Daylight saving time – or “spring forward” – begins this Sunday. While we’re not sure how “losing” an hour saves us anything, we were inspired to explore another way one may save: through coupons. Our explorations opened a whole world of couponing lingo. Our 10 favorites are here.
“Next comes a bag of cherry tomatoes and three jars of Peter Pan creamy peanut butter, free with a doubled coupon—called a blinkie because it was dispensed from one of the blinking coupon boxes installed in grocery store aisles.”
Matt Schwartz, “Bargain Junkies Are Beating Retailers at Their Own Game,” Wired, November 29, 2010
Blinkies are a type of coupon dispensed from a machine in a store aisle or at checkout. The machine generally has a blinking red light designed to get shoppers’ attention.
A blinkie is also “a small animated graphic for use on a webpage, usually taking the form of picture or phrase with blinking lights around it.”
“They decide which numbers will be most enticing, and whether ‘50% off’ sounds better than ‘buy one get one’ offers—known as ‘BOGO,’ in industry parlance.”
Carl Bialik, Elizabeth Holmes, and Ray A. Smith, “Many Discounts, Few Deals,” The Wall Street Journal, December 15, 2010
BOGO stands for “buy one get one (free).” The earliest citations we could find for BOGO were the early 1990s, although the acronym could be older than that.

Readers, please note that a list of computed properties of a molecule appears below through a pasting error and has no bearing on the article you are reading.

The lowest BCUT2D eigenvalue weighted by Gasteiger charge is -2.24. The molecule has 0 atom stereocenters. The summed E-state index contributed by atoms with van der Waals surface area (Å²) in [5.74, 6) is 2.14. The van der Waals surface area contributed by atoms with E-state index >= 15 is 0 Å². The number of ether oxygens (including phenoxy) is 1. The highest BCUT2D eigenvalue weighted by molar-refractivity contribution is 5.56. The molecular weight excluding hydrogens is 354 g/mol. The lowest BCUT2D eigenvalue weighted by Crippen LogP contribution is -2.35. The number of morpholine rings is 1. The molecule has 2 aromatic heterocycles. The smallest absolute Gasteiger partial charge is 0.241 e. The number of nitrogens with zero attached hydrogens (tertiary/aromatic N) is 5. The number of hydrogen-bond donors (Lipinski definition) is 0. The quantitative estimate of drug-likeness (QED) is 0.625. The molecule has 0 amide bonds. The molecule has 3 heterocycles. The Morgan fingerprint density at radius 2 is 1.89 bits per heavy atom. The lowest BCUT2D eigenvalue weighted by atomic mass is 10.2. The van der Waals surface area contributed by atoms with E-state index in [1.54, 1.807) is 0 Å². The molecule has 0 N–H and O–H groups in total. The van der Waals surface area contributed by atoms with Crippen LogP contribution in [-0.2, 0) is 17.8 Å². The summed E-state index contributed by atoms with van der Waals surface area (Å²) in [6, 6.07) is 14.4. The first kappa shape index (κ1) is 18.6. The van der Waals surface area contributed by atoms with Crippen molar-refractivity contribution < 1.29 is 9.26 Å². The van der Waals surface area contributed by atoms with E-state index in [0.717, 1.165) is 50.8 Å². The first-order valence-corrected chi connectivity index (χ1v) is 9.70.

“If you’ve shopped for groceries at a large supermarket, you’ve undoubtedly noticed the long ‘string’ of coupons that print out at the register along with your store receipt. These checkout coupons, or ‘Catalinas,’ as coupon shoppers commonly call them, are incredibly valuable to coupon shoppers.”
Jill Cataldo, “How ‘Catalina’ Coupons Help You Save,” The Eagle Tribune, May 7, 2010
A catalina coupon is printed at the register after purchase, and is named for the marketing firm behind the idea.
“The advent of extreme couponing, popularized by the TLC show of the same name about people who clip coupons obsessively, is sparking a backlash as some manufacturers and retailers complain that the pursuit of a big bargain has an ugly side.”
Allison Linn, “Extreme Couponing Sparks Backlash,” NBC News, September 15, 2011
A Wall Street Journal article from March 8, 2010 seems to be the first to mention the term extreme couponers, or “discount devotees [who] have formed vast online communities that collectively unearth and swap digital, mobile-phone and paper coupons,” combining “dozens of coupons and [going] from store to store buying items in quantity, getting stuff free of charge.” The TLC reality show, Extreme Couponing, debuted in December 2010.
Extreme couponing is a play on the phrase, extreme sport, a sport featuring a level of exertion and danger. According to the Oxford English Dictionary (OED), extreme sport originated in 1989 in Skiing Trade News, although a book called Seventh Grade: Most Extreme Climbing was published in 1974.
“The government was down to its last bean and wondering where the Heck its next meal-ticket was coming from, when in blows Mr. Man, tucks up his shirt-sleeves, and starts the tables.”
P.G. Wodehouse, The Prince and Betty, 1912
While we now mainly think of meal ticket in its figurative sense – “a person or thing depended on as a source of financial support” – it originally referred to “a card or ticket entitling the holder to a meal or meals,” often at a discount.